I like to think that this typical Kerala fish curry, rich with tomatoes and spices, especially chilies, is something Meera would have enjoyed in Cochin and perhaps created variations of in her new home in Mexico.  

Fish curries are generally made in a traditional earthenware pot also known as a Chatti, for the aroma and flavour it imparts to the dish. The fish is never stirred with a spoon. Instead, the chatti is gently shaken from side to side to ensure even cooking and to avoid breaking up the fish as it cooks.
The first marination of the fish in lemon juice helps get rid of some of its strong aroma while the second marination adds to its flavour. Adding coconut milk right in the end helps mellow the heat, while adding creaminess to the sauce. Serve it with Coconut rice for a nice balance of flavours.

Kerala Fish Curry

1 1/4 lb skinless Halibut fillet, cut into 2 inch pieces

1 tbsp lemon juice

1/2 tsp each: salt, turmeric

A small piece of tamarind, about the size of a large marble

1/2 cup hot water

1 tsp each, divided:  ground coriander, ground cumin, dried fenugreek leaves (kasoori methi)

1/2 tsp each, divided: cayenne pepper, mustard powder, ground ginger, garam masala

2 tbsp oil

6 cloves garlic, smashed

20 fresh curry leaves

1/4 tsp black mustard seeds

1 cup (about 6) canned whole plum tomatoes, pureed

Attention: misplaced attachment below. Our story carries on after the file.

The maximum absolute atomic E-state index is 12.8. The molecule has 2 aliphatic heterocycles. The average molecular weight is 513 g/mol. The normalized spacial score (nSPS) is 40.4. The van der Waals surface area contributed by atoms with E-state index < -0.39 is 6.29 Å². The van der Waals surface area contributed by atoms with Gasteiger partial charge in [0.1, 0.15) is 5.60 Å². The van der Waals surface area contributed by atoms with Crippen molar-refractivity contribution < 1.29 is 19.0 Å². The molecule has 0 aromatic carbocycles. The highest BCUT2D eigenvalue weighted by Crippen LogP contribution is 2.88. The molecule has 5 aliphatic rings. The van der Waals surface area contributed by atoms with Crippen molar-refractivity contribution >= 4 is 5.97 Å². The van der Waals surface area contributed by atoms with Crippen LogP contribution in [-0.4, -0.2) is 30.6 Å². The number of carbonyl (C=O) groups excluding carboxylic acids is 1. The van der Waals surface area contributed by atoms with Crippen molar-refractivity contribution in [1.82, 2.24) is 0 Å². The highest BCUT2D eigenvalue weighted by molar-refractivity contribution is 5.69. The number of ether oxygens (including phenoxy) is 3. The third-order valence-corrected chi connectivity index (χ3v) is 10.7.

1/2 cup canned unsweetened coconut milk

2 tbsp each: chopped fresh coriander, chopped fresh curry leaves

Place fish in large mixing bowl. Add lemon juice, salt and turmeric. Marinate at room temperature for 15 min.

Meanwhile, soak tamarind in hot water for 15 min. Mash it occasionally to soften.

Drain fish, pat dry with paper towels and transfer to clean bowl. Add 1/2 tsp each of ground coriander, ground cumin, dried fenugreek leaves and 1/4 tsp each of cayenne pepper, mustard powder, ground ginger and garam masala. Toss well to coat fish with spices and marinate at room temperature for 15 min.

Strain tamarind through a fine sieve and reserve extract, discarding the fibrous residue left in the sieve.

Warm oil in deep skillet over medium heat. Add garlic, curry leaves and mustard seeds. Saute for 1 min until seeds begin to pop and garlic turns lightly golden. Add pureed tomatoes, tamarind extract and remainder of the spices. Stir to mix, cover skillet and cook on low heat for 5-7 min.

Add marinated fish and coat gently with the sauce. Cover skillet again and cook for about 10 min on low heat until fish is cooked through, shaking skillet occasionally for even cooking. Fold in coconut milk and cook uncovered for another 4-5 min until mixture starts bubbling, shaking skillet occasionally. Fold in chopped fresh coriander and curry leaves.

Serves four